Arms and the Man

Why We Fight

Good times.

Good times.

Rated 3.0

Eugene Jarecki’s Why We Fight has a clever title, though you have to be a film buff to get the joke. The original Why We Fight was a series of short subjects produced by director Frank Capra for the War Department between 1943 and 1945. Those films were propaganda in the most value-neutral sense of the word: material disseminated by advocates to explain and build support for their cause, to buck up morale in an America that, after years of setbacks and mounting casualties, wasn’t always as united and resolute as hindsight now suggests.

Capra’s Why We Fight was successful propaganda; after all, we stuck it out and won the war. Jarecki’s Why We Fight is propaganda of a different sort, and it will take future hindsight to decide how successful it was.

Jarecki reverses the thrust of the title; if Capra’s title might have been Why We Have to Fight, then Jarecki’s might be Why We Fight When We Don’t Really Have To. Jarecki begins and ends his film with former President Eisenhower’s farewell address, warning against the growing influence of the “military-industrial complex.” Why we fight, Jarecki says, is because the military-industrial complex has grown too big for its britches—is now, in fact, the military-industrial-congressional-think-tank complex and has become the tail wagging the dog of the U.S. government.

Jarecki seems to suggest that, although the sort of military coup imagined by Fletcher Knebel and Charles W. Bailey II in their novel Seven Days in May never actually came to pass, what we have today is a de-facto coup much more subtle and insidious, with the arms industry ensuring its own prosperity by currying broad support in Congress while nominating a fresh batch of enemies every few years to frighten the common folk and keep them in a fighting mood.

Put that way, and depending on your point of view, it sounds either brilliantly simple or pathetically simple-minded. Jarecki goes about building his case in an almost plodding manner, flipping back and forth between, on the one hand, archival footage creatively edited and assembled, and on the other, talking-head commentary by political figures and policy wonks.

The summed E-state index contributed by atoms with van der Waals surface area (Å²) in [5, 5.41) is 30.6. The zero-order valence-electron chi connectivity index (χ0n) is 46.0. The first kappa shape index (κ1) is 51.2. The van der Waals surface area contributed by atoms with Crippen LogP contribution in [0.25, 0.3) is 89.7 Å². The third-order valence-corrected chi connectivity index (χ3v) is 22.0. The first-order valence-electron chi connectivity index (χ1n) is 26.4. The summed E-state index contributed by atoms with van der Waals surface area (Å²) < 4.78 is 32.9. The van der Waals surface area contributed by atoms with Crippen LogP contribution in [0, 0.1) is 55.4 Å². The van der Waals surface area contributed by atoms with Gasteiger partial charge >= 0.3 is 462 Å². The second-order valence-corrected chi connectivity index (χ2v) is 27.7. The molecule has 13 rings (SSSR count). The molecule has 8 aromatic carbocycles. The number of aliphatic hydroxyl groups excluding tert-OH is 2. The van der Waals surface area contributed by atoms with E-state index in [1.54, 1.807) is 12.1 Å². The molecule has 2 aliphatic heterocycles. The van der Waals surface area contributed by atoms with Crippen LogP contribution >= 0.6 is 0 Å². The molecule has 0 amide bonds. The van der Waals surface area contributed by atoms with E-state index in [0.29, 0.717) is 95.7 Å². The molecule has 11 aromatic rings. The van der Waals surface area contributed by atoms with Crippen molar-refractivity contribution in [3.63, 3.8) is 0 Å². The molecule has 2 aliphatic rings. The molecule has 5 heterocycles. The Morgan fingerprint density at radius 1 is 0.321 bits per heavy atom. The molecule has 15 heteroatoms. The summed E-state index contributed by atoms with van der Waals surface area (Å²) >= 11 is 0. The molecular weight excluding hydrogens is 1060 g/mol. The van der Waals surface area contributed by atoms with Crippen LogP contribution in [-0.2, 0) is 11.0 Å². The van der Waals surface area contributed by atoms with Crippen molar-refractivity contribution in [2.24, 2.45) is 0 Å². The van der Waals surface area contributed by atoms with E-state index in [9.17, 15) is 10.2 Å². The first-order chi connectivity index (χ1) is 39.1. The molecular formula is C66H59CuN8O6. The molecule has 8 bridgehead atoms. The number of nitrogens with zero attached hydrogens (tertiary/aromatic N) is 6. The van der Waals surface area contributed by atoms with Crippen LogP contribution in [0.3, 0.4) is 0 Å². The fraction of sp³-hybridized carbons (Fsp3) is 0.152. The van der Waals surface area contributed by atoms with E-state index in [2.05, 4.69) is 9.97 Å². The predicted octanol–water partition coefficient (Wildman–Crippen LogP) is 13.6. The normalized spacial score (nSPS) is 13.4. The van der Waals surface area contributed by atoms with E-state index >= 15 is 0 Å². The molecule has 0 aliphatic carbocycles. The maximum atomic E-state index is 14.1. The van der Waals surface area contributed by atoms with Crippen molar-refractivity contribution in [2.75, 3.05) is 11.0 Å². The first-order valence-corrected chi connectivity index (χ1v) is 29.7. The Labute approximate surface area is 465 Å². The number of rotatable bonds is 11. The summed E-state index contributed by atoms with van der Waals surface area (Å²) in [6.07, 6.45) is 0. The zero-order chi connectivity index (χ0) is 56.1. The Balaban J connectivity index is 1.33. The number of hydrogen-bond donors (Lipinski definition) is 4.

Jarecki is doggedly thorough, but he does slip up occasionally. He leans heavily at first on Gore Vidal (whose comments are, uh, not always heavily nuanced), yet Vidal disappears fairly early on—Jarecki perhaps having decided that Vidal’s dyspepsia is more off-putting than enlightening. We hear more from Charles Lewis of the Center for Public Integrity, who oddly observes that America is riven by a conflict “between democracy and capitalism”—as if it goes without saying that the two are mutually exclusive—“and capitalism has won.”

Another talking head, Senator John McCain, says, “When does the United States go from a force for good to a force of imperialism?” Jarecki’s implied answer is “When it invades Iraq,” and at that point Why We Fight becomes most like Michael Moore’s Fahrenheit 9/11. In fact, echoing the grieving mother singled out in Moore’s film, Jarecki’s best scenes feature the retired New York cop Wilton Sekzer. We see Sekzer, whose son died in the World Trade Center, go from wholehearted support to bitter disappointment with the invasion of Iraq, denouncing President Bush for exploiting his grief and patriotism.

But where Michael Moore was raffish and pugnacious, Eugene Jarecki is staid and dignified. It’s as if Jarecki were the polite kid who agrees with his rebellious older brother’s outbursts but thinks there’s a better way to get the point across. Moore portrayed a Bush administration in thrall to Saudi Arabia; Jarecki has the administration in thrall to weapons manufacturers.

Despite their differences of style, Jarecki and Moore are two of a kind: debaters, not journalists. Like Moore, Jarecki had his thesis firmly in mind when he began Why We Fight; making the film was just a matter of building a case to support it. The result is propaganda to reinforce those who agree rather than to persuade those who don’t. It’s preaching to the choir, yes—but they’re sure to find it beautiful music.